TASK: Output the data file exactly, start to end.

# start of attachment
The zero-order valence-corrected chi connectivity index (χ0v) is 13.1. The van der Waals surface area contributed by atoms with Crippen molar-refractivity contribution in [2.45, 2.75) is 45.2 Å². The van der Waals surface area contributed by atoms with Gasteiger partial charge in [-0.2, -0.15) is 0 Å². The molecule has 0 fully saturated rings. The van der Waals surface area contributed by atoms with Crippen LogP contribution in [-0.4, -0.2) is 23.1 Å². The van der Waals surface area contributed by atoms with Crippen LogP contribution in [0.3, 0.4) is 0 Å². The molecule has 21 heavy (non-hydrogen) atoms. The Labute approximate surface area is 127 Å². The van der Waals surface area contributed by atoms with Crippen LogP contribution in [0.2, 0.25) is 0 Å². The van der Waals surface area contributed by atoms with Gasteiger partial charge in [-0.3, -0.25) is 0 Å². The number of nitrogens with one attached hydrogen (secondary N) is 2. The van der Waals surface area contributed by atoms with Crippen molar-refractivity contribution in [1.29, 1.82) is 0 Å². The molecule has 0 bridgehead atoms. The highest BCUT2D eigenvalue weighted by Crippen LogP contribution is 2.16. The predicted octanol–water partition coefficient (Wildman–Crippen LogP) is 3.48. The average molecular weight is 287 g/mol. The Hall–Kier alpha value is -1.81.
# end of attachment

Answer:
The zero-order valence-corrected chi connectivity index (χ0v) is 13.1. The van der Waals surface area contributed by atoms with Crippen molar-refractivity contribution in [2.45, 2.75) is 45.2 Å². The van der Waals surface area contributed by atoms with Gasteiger partial charge in [-0.2, -0.15) is 0 Å². The molecule has 0 fully saturated rings. The van der Waals surface area contributed by atoms with Crippen LogP contribution in [-0.4, -0.2) is 23.1 Å². The van der Waals surface area contributed by atoms with Crippen LogP contribution in [0.3, 0.4) is 0 Å². The molecule has 21 heavy (non-hydrogen) atoms. The Labute approximate surface area is 127 Å². The van der Waals surface area contributed by atoms with Crippen LogP contribution in [0.2, 0.25) is 0 Å². The van der Waals surface area contributed by atoms with Gasteiger partial charge in [-0.3, -0.25) is 0 Å². The number of nitrogens with one attached hydrogen (secondary N) is 2. The van der Waals surface area contributed by atoms with Crippen molar-refractivity contribution in [1.29, 1.82) is 0 Å². The molecule has 0 bridgehead atoms. The highest BCUT2D eigenvalue weighted by Crippen LogP contribution is 2.16. The predicted octanol–water partition coefficient (Wildman–Crippen LogP) is 3.48. The average molecular weight is 287 g/mol. The Hall–Kier alpha value is -1.81.